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Chest. 2013 Aug;144(2):578-585. doi: 10.1378/chest.12-2813.

Lymphangioleiomyomatosis screening in women with tuberous sclerosis.

Author information

1
Division of Pulmonary, Critical Care, and Sleep Medicine, University of Cincinnati Medical Center, Cincinnati, OH.
2
Division of Biostatistics and Epidemiology, Cincinnati Children's Hospital Medical Center, Cincinnati, OH; Division of Pulmonary Medicine, Cincinnati Children's Hospital Medical Center, Cincinnati, OH.
3
Department of Radiology, Cincinnati Children's Hospital Medical Center, Cincinnati, OH.
4
Division of Neurology, Cincinnati Children's Hospital Medical Center, Cincinnati, OH.
5
Division of Nephrology, Cincinnati Children's Hospital Medical Center, Cincinnati, OH.
6
Division of Pediatric Pulmonary Medicine, Vanderbilt University School of Medicine, Nashville, TN; Division of Allergy, Pulmonary, and Critical Care Medicine, Vanderbilt University School of Medicine, Nashville, TN. Electronic address: Lisa.Young@Vanderbilt.edu.

Abstract

BACKGROUND:

Lymphangioleiomyomatosis (LAM) occurs in at least 40% of women with tuberous sclerosis complex (TSC), as diagnosed based on chest CT scan findings. Early identification may inform lifestyle choices and treatment decisions. Here we report LAM prevalence in a large TSC clinic and propose an approach to CT scan screening for LAM in women with TSC.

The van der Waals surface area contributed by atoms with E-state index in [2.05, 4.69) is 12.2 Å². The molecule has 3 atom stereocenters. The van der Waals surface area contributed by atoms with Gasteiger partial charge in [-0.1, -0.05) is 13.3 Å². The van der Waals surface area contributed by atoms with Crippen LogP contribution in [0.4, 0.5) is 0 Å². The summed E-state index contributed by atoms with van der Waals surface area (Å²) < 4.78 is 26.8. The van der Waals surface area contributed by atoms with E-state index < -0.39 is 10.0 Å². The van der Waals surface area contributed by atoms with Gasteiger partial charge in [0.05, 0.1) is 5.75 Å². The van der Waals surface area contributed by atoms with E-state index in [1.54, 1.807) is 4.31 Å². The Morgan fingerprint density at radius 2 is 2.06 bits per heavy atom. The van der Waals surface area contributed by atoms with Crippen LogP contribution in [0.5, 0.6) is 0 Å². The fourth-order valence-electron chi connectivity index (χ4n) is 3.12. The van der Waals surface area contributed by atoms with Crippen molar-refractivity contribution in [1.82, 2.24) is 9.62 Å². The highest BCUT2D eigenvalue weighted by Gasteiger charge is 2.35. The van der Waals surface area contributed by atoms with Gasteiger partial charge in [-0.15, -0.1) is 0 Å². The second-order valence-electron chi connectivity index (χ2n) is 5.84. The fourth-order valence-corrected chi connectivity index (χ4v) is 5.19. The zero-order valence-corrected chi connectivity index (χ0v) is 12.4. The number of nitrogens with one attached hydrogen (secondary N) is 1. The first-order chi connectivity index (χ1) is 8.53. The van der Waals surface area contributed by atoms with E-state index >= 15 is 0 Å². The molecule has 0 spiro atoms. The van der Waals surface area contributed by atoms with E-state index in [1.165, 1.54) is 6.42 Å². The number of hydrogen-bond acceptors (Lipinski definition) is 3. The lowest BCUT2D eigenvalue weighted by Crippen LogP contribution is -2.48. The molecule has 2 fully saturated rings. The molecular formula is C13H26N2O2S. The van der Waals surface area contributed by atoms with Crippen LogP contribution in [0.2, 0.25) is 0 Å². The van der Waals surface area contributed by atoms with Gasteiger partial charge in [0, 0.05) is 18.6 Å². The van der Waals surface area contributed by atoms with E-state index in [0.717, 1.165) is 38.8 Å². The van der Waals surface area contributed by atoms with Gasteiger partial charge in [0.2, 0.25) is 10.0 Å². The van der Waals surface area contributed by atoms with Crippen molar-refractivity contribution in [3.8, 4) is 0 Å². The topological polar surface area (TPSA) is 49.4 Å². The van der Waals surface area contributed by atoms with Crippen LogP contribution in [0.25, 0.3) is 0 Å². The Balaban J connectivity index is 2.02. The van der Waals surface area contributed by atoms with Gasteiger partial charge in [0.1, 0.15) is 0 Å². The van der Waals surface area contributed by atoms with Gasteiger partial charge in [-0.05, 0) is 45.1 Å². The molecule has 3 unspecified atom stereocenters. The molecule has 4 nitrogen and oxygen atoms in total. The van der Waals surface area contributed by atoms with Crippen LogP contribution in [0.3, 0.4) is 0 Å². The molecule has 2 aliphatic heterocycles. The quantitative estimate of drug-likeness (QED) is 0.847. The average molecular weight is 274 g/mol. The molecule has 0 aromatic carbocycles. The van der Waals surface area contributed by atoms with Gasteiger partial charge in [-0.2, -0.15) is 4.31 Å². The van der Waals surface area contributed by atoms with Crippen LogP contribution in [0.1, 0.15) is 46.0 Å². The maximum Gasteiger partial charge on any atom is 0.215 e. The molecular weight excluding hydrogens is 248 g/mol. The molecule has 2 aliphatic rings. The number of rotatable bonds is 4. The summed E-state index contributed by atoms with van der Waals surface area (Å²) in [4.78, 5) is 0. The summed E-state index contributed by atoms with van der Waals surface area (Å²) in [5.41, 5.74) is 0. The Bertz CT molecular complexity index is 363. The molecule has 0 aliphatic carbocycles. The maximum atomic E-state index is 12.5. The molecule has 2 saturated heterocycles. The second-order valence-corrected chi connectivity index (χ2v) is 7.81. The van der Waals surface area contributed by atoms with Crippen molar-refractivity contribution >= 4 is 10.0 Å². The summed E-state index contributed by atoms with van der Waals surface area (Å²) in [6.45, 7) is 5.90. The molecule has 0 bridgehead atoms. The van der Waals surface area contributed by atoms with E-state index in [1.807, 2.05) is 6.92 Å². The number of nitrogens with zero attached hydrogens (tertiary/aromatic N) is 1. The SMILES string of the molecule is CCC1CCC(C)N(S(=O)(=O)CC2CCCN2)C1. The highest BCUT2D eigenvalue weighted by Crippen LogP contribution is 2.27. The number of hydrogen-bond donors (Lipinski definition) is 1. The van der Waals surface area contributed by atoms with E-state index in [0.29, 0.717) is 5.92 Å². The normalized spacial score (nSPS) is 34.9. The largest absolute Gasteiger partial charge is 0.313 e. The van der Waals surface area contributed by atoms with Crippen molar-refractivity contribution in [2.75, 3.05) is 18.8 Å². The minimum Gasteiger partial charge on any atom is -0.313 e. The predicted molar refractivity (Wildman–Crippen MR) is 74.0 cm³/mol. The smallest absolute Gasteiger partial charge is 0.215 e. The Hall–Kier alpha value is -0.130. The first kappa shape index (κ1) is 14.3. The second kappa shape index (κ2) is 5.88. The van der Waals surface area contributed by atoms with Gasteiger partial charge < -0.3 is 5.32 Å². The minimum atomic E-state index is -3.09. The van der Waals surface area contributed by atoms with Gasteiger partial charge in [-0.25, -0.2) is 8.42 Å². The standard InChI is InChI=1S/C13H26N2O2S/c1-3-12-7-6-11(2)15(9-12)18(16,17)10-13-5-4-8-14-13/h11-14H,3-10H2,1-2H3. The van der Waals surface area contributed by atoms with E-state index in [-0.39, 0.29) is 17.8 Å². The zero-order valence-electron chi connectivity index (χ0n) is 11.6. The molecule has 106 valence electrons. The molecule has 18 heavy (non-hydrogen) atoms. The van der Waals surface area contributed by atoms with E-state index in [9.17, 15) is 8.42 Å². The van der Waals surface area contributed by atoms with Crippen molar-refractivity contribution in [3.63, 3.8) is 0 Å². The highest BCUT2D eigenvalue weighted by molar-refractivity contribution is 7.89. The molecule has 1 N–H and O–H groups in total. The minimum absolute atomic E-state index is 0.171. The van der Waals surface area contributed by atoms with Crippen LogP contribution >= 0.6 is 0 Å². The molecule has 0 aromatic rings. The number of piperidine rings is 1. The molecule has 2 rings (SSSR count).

METHODS:

We retrospectively reviewed initial chest CT scans of all female patients with TSC aged ≥ 15 years seen at our center over a 12-year period. Each CT image slice was manually scored for the presence or absence of characteristic thin-walled cysts, and the diagnosis of LAM was made if the sum of the cysts on all slices exceeded three cysts.

RESULTS:

Of 133 female patients with TSC, 101 had chest CT scans available for review. Forty-eight (47.5%) met criteria for TSC-LAM on the initial CT scan. The risk of LAM was age dependent, rising by about 8% per year. The prevalence of LAM was 27% in subjects < 21 years of age and 81% in subjects > 40 years of age. Among asymptomatic subjects with LAM, 84% had cysts present in the single image at the level of the carina. Most subjects with LAM eventually developed pulmonary symptoms (63%), and 12.5% died from LAM.

CONCLUSIONS:

These results suggest that most women with TSC ultimately develop cystic changes consistent with LAM and that most cases can be identified from a single CT imaging slice at the level of the carina. TSC-LAM was associated with appreciable morbidity and mortality in this referral population. An age-based approach using limited CT scanning methods may facilitate screening and subsequent treatment decisions with decreased radiation exposure in this at-risk population.

PMID:
23539171
DOI:
10.1378/chest.12-2813
[Indexed for MEDLINE]

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